Saturday, July 28, 2018

The Rite of Michael Napier

Michael Napier joined the Brompton Oratory and was ordained to the priesthood in 1959. Ten years later he was elected to his first of four terms as provost of the London Oratorians and the Church of the Immaculate Conception which they serve. He was instructed in the faith under Msgr. Alfred Gilbey while a student at Cambridge, an arrangement which found itself somewhat returned when Msgr. Gilbey spend his retirement celebrating the old, pre-Pacellian rite of Mass every morning in the St. Wilfrid chapel of the Fr. Napier's parish. Any four-term leader has ample opportunity to shape the life of his community in an enduring fashion, but Napier's impression is so very extensive because his tenure began during the period of liturgical upheaval which wrought the Pauline liturgy. The result was what can only be called the Rite of Michael Napier, a rendition of both the new and old liturgy—Mass and Office—used at the Brompton Oratory.

Solemn Mass at Brompton, a mile down the road from Harrod's, is a great aesthetic pleasure and an illustration that the Pauline Mass can be quite beautiful, even if perhaps not having all the same qualities as the old. What is striking is the degree to which it is modeled after the old Mass.

Discussions of "ars celebrandi", as if celebrating Mass is an art rather than a sacred action, and the "hermeneutic of continuity" dominated the liturgosphere after Benedict XVI's election to the Apostolic See. Benedict's thesis that the new Mass is a natural evolution of the old spurred several different attempts to integrate pieces of pre-Conciliar liturgy into the 1970 Roman Missal: maniples, ad orientem, Latin, plainsong in any language, fiddleback chasubles, the "big six" on the altar, canonical digits, copes for processions, birettas, and anything else that was explicitly tossed out; this writer knows one priest who even began adding the Last Gospel to his new rites Masses.

The main difference between these Benedictine attempts at continuity and the Rite of Michael Napier is that the latter began with the old rite as the presumed model, but accepted the mandate to use the new texts. The result is that the same vestments, altar arrangements, ceremonial movements like the ministers aligning behind each other during the orations, musical selections, the silent Canon (as far as Quam oblationem) and other outwardly characteristic parts of the old liturgy naturally became part of the new. Although it seems like a natural evolution of the liturgy within the context of one specific parish, the decision to assimilate the Novus Ordo into the old outlook had to be a conscientious one given the destructive instincts of the age which brought the reforms to life.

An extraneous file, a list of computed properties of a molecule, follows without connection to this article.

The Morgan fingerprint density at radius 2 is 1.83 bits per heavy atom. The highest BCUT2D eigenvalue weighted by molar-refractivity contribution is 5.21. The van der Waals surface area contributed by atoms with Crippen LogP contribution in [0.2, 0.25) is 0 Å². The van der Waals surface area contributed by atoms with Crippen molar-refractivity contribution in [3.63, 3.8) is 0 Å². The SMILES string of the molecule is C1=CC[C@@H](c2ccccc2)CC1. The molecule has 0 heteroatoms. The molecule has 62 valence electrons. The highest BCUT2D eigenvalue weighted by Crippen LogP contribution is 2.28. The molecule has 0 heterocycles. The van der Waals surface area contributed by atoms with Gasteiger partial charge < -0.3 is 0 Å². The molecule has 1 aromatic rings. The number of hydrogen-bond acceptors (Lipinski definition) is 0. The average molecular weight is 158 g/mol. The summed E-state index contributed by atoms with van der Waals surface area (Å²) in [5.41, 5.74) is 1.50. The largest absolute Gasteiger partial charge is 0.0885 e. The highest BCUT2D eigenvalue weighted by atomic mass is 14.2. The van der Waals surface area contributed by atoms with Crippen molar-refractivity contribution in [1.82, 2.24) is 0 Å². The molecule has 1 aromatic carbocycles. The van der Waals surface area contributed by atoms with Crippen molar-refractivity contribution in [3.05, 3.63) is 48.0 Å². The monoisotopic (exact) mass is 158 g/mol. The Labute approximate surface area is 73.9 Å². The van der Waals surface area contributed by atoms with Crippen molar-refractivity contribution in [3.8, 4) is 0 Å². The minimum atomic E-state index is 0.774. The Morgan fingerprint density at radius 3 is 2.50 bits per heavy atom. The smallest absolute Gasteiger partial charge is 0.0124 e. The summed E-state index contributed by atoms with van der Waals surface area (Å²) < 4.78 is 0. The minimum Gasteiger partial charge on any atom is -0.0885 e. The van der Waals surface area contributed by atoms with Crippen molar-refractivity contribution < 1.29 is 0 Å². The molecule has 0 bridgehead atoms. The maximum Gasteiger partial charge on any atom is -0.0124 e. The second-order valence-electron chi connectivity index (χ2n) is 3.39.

This traditional new rite Mass eased the transition for the faithful accustomed to the old rite and even expanded the Oratory's base congregation. It is second only to Westminster cathedral in congregation size among Catholic churches in London. Today, rather than bridging from the old to the new, the Rite of Michael Napier functions in a semi-reverse fashion, showing traditional pieces of liturgy within the context of prayers and rhythm that the average parish-going Catholic already knows.

credit: John Aron

This last point may prove an issue if the Oratory ever wishes to revert to the old liturgy in the future. The current provost, Fr. Julian Large, is a bona fide traditionalist and has even celebrated the pre-Pacellian rites publicly. Any desire to change the standard Sunday Mass would require the unanimous consent of the Oratory Fathers. It happened in Birmingham; it has not yet happened in Oxford, although I suspect it will eventually.

But this discussion of the Mass does not complete the unique pastiche that is the Rite of Michael Napier, for it includes an Office, too. Their Compline is basically 1967, or so I am told, with the old structure and the reduced choir ceremonies. Vespers, however, follows no particular version of the Breviarium Romanum ever printed. Is it 1962? 1964? Paul VI? Yes, yes, and yes.

During solemn Vespers for Pentecost Sunday this year the Fathers followed the traditional ceremonies for assistants and cantors, their movements, and their intonations of the antiphons. During the incensation at the Magnificat the thurifer and assistant clearly followed the reduced choir observances of 1964's Inter oecumenici, with only the celebrant being incensed by the assistant, and then the thurifer incensing the clergy in three swings to each side. Textually Pentecost Sunday Vespers are not very different in 1962, 1964, and 1664, but the rest of the year can differ radically.